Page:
I first purchased yaupon holly because I wanted something that would not die. I was frustrated with azaleas and other plants that had suffered in the summer heat and bright sun of the front garden. I wanted an unfinicky plant to provide evergreen structure to the garden, and, among all plants in my garden, it has succeeded beyond my expectations.
In 1993, a blizzard, a once in a lifetime experience here in the Deep South, dumped three feet of snow atop recently planted 'Compacta' yaupons, a dwarf variety in the front garden. Though many other plants were damaged, the yaupons were unfazed. Since then they have patiently endured blazing heat, draught, and torrential rainfalls. A native of the southeastern USA, this is one tough plant that suffers from commonality but nevertheless continues on as an unsung hero.
Yaupon holly, Ilex vomitoria, acquired its botanical name from a Native American custom of using the plant to make a strong tea for use in certain purification ceremonies, which involved vomiting. Not a glamourous name, but I think they are beautiful. Yaupon holly may grow as an evergreen shrub or as a small upright or weeping tree. The females produce bright red berries that are an important food source for many birds. We have a weeping yaupon holly tree near the glass doors in our kitchen, and it is a joy to watch the birds in this tree in late winter. I once saw a flock of mockingbirds strip it of its berries in a single day.
The shrub forms look a lot like boxwoods, with small glossy leaves, dark green above with slightly paler undersides, and the dense, slow growing shrubs are easily pruned into hedges of various shapes. My oldest 'Compacta' matured to about five feet tall and wide. At first I planted my immature plants too close together and eventually had to remove about half of them because they were growing into each other. Yaupon is a common landscape plant, and I often see rows of these things in front of pharmacies and quickie marts, all grown together to form undulating worms. Not the look I was after! The good thing is that I only paid a few dollars each for small ones, so I didn't feel too guilty.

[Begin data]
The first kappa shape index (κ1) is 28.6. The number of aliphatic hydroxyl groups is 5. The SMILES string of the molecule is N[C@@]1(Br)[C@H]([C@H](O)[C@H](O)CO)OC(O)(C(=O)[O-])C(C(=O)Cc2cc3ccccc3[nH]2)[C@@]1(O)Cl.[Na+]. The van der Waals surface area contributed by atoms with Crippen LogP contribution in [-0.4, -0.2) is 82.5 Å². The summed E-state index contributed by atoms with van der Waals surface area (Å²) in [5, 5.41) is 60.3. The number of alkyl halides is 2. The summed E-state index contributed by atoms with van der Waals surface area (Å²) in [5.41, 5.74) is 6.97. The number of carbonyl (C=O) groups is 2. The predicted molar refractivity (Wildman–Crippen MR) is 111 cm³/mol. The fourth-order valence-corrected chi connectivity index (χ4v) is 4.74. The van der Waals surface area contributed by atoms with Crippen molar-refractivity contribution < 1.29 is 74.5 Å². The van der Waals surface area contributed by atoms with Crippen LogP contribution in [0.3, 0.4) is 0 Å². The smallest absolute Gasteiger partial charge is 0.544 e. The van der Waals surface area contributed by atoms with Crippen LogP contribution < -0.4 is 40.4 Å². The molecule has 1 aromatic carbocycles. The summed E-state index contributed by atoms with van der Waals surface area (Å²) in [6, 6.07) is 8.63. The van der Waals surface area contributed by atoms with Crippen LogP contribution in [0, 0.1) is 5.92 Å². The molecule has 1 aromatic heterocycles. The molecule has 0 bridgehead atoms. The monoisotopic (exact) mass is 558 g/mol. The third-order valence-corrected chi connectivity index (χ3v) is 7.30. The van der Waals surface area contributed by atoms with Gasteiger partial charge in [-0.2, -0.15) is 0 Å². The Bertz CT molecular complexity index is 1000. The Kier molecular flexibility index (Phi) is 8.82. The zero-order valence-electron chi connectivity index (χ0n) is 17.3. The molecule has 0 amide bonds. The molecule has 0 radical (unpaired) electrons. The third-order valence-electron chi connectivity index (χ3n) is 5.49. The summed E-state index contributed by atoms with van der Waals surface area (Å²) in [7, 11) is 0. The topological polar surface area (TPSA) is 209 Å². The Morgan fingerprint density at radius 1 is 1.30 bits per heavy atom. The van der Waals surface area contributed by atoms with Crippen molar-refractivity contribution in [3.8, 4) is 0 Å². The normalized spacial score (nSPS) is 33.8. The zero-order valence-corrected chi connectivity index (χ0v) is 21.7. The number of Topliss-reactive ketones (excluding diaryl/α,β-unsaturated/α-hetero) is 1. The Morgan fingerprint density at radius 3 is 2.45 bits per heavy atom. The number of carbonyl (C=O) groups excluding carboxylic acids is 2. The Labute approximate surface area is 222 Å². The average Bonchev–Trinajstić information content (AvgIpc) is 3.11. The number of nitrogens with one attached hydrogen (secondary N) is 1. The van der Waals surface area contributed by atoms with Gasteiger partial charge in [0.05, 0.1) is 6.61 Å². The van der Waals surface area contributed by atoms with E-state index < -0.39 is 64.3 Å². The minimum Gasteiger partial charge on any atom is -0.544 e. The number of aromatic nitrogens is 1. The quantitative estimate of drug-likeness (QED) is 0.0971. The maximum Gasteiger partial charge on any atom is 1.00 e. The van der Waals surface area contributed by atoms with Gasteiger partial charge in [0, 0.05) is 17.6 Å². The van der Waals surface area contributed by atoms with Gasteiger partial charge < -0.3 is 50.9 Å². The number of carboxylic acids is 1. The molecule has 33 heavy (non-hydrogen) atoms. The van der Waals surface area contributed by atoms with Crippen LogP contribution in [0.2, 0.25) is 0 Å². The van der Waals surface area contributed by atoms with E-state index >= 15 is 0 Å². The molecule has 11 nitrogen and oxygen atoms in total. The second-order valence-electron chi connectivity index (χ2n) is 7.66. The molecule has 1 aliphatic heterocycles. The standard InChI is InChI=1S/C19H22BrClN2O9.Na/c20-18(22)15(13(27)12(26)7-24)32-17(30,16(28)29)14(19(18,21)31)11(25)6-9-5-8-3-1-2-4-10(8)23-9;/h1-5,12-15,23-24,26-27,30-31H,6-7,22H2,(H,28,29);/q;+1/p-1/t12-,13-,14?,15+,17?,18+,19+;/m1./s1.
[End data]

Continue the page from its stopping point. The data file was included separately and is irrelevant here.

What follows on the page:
Yaupons grow best in partial shade to full sun in hardiness zones 7 to 10 and will grow in clay, loam, and sandy soils. They tolerate salt spray, wind, and heat and adapt to a wide variety of soil moisture conditions. They are rarely bothered by disease or pests and succeed when many other evergreen hollies struggle.
I like the looser look of a minimally pruned yaupon, and this is how they grow in the woodland areas of my garden. I only snip wild shoots once a year on these, and I would prefer to do the same for the ones in the front garden. But this is where marital compromise has asserted itself. Lou is the owner of a power hedge trimmer, and he loves to use that thing. I have given the ancient boxwoods that grow around the foundation of our house over to him, after clear instructions on how to prune them. He does an admirable job, though sometimes scalping them too severely for my taste.
But a man with a power tool is a man on a mission, and sometimes he casts his eyes upon my yaupons, and if they are growing out of bounds according to his taste, he is sorely tempted. More than once he has sheared them into harsh balls I despise. I prefer to use a good quality manual hedge trimmer, a much more precise tool that gives a softer look and damages the leaves less. Power trimmers, though faster, leave brown edges where they rip through the leaves.
I trim the dwarf yaupons after new growth begins in spring and again in fall as needed. It is important to trim yaupons, boxwoods, and similar shrubs so that the widest part of the plant is at the bottom, tapering slightly toward the top. This allows sunlight to get to the bottom branches. Too often shrubs are pruned only across the top, resulting in sparse or even naked bottoms, not a pretty sight!
I hope you are having a great week! Deborah